The Outsiders, S.E. Hinton

OutsidersToday I’m going to be reviewing one of my all time favourite novels: The Outsiders by S.E. Hinton. Written when Hinton was just sixteen years old, The Outsiders is a novel I read every year. A tale about the ongoing battle between the upper and lower classes, this novel is not one to be.

The story examines the long-standing feud between two gangs: The Greasers, who are the lower members of society; and The Socs or, The Socialites, the upper class members of society. The novel is told from the point of view of fourteen year old Greaser, Ponyboy Curtis, and yes, that is his real name. Ponyboy is in a gang with his two older brothers and their friends, being especially close friends with sixteen year old Johnny.

The novel follows Ponyboy and Johnny after a run-in with some Socs leaves one boy dead and the others running from the law. Scared to return home for fear that Ponyboy will be taken from his family and put in a group home and Johnny might end up in jail, the boys turn to their friend, and fellow gang member, Dallas Winston, in hopes that he can help them escape. The boys hop on a train and end up hiding in an abandoned church, living off a lot of bologna and cigarettes. But it’s not a happy ending, if it were the book would be rather short and probably a bit of a let down. From fires to gang rumbles to store robberies, there is never a settling moment for these boys.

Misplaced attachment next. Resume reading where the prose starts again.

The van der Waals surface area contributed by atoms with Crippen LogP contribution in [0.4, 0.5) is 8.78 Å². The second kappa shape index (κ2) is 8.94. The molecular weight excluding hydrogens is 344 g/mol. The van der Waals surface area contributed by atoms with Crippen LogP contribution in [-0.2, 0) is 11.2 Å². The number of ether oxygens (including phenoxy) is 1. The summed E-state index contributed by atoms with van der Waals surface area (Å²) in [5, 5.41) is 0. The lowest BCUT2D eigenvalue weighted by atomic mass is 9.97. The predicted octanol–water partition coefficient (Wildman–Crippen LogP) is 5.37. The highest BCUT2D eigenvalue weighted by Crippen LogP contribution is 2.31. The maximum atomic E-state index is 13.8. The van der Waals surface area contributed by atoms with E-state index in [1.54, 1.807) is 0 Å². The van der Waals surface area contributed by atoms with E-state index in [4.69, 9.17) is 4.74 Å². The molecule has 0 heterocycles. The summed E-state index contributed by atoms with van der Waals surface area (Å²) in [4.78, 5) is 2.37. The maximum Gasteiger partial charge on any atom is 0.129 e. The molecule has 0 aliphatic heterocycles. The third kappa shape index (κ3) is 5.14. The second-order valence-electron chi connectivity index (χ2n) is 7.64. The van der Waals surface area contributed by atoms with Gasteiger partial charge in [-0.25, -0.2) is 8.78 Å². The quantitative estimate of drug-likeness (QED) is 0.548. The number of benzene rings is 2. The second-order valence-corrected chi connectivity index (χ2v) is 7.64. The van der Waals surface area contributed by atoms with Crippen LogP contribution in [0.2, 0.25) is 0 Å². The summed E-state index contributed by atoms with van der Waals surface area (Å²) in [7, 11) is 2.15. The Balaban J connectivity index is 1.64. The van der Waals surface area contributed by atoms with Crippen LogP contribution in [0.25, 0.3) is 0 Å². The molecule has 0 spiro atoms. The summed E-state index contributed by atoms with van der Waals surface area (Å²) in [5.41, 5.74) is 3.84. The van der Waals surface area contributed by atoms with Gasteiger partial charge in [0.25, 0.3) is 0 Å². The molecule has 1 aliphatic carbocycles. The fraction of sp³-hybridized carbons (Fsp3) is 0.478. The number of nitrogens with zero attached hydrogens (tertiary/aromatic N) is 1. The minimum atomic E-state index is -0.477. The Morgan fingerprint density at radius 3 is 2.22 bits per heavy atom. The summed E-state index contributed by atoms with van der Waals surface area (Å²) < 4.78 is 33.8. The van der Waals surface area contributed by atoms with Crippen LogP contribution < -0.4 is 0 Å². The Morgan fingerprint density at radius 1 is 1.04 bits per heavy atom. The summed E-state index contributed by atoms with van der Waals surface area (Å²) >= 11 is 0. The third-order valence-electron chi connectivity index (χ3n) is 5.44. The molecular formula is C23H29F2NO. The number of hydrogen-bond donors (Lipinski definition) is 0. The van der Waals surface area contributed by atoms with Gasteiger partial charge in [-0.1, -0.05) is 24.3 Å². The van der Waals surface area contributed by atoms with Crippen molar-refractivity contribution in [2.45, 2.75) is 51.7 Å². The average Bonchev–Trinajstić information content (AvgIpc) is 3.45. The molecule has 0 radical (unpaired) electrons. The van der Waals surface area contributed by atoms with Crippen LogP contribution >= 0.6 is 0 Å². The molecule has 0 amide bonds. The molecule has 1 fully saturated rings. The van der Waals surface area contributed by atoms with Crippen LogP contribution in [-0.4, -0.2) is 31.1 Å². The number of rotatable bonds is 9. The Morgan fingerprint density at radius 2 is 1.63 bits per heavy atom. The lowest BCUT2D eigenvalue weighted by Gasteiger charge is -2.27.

Of course, even if the plot wasn’t as exciting as it is, the boys in this story would probably be enough to keep people reading. As I said before, the narrator of the story is Ponyboy Curtis. At fourteen years old, Ponyboy is the youngest member of the gang made up his family and friends. It is revealed in the story that Ponyboy’s parents have died, leaving him and his older brother, Sodapop, in the care of their oldest brother Darry. Sodapop and Darry are very different from each other. Sodapop is described in the book as basically being “happy-go-lucky”. After dropping out of high school to work full time, Sodapop still manages to make a joke out of everything, which usually helps keep things light in serious situations. Unlike Pony or Soda, Darry is much more serious. Being one of the oldest members of the gang and having to look after his two younger brothers has aged Darry much faster than normal. He is constantly worrying about his brothers and trying to keep them in line which tends to lead to a lot of conflict between him and Ponyboy. While much of the story does focus on the Curtis brothers, there wouldn’t be much of a story without the other members of the gang.

Sixteen year old Johnny is described to be a bit like a puppy. Coming from a rough home, Johnny has made his friends his family, being especially close to Ponyboy and Dally. When he gets into trouble he goes to Dally, knowing the older boy will be able to help him. One of the best parts of Hinton’s novel is that each of her characters bring something important to the story. Johnny is the solidifying member of the gang, keeping everyone together even when it seems tough. As a reader you can’t help but want to protect Johnny and I think this is really important in developing connections with the novel.